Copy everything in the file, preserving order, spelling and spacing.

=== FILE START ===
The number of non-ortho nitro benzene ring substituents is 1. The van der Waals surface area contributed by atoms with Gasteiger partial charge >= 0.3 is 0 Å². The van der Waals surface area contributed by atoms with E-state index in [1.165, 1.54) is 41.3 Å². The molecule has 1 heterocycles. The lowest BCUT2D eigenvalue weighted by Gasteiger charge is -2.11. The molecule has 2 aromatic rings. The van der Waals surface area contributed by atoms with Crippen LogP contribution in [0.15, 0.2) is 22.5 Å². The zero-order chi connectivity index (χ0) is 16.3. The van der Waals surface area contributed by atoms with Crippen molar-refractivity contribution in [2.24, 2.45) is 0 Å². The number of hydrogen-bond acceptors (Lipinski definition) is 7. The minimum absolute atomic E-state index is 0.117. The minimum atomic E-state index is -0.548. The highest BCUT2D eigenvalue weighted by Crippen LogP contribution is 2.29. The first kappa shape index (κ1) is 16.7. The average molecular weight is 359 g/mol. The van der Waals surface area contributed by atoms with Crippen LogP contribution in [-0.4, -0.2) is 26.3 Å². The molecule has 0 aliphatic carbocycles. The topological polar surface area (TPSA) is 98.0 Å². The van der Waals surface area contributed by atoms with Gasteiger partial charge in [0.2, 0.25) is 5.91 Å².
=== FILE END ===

The number of non-ortho nitro benzene ring substituents is 1. The van der Waals surface area contributed by atoms with Gasteiger partial charge >= 0.3 is 0 Å². The van der Waals surface area contributed by atoms with E-state index in [1.165, 1.54) is 41.3 Å². The molecule has 1 heterocycles. The lowest BCUT2D eigenvalue weighted by Gasteiger charge is -2.11. The molecule has 2 aromatic rings. The van der Waals surface area contributed by atoms with Crippen LogP contribution in [0.15, 0.2) is 22.5 Å². The zero-order chi connectivity index (χ0) is 16.3. The van der Waals surface area contributed by atoms with Crippen molar-refractivity contribution in [2.24, 2.45) is 0 Å². The number of hydrogen-bond acceptors (Lipinski definition) is 7. The minimum absolute atomic E-state index is 0.117. The minimum atomic E-state index is -0.548. The highest BCUT2D eigenvalue weighted by Crippen LogP contribution is 2.29. The first kappa shape index (κ1) is 16.7. The average molecular weight is 359 g/mol. The van der Waals surface area contributed by atoms with Crippen LogP contribution in [-0.4, -0.2) is 26.3 Å². The molecule has 0 aliphatic carbocycles. The topological polar surface area (TPSA) is 98.0 Å². The van der Waals surface area contributed by atoms with Gasteiger partial charge in [0.2, 0.25) is 5.91 Å².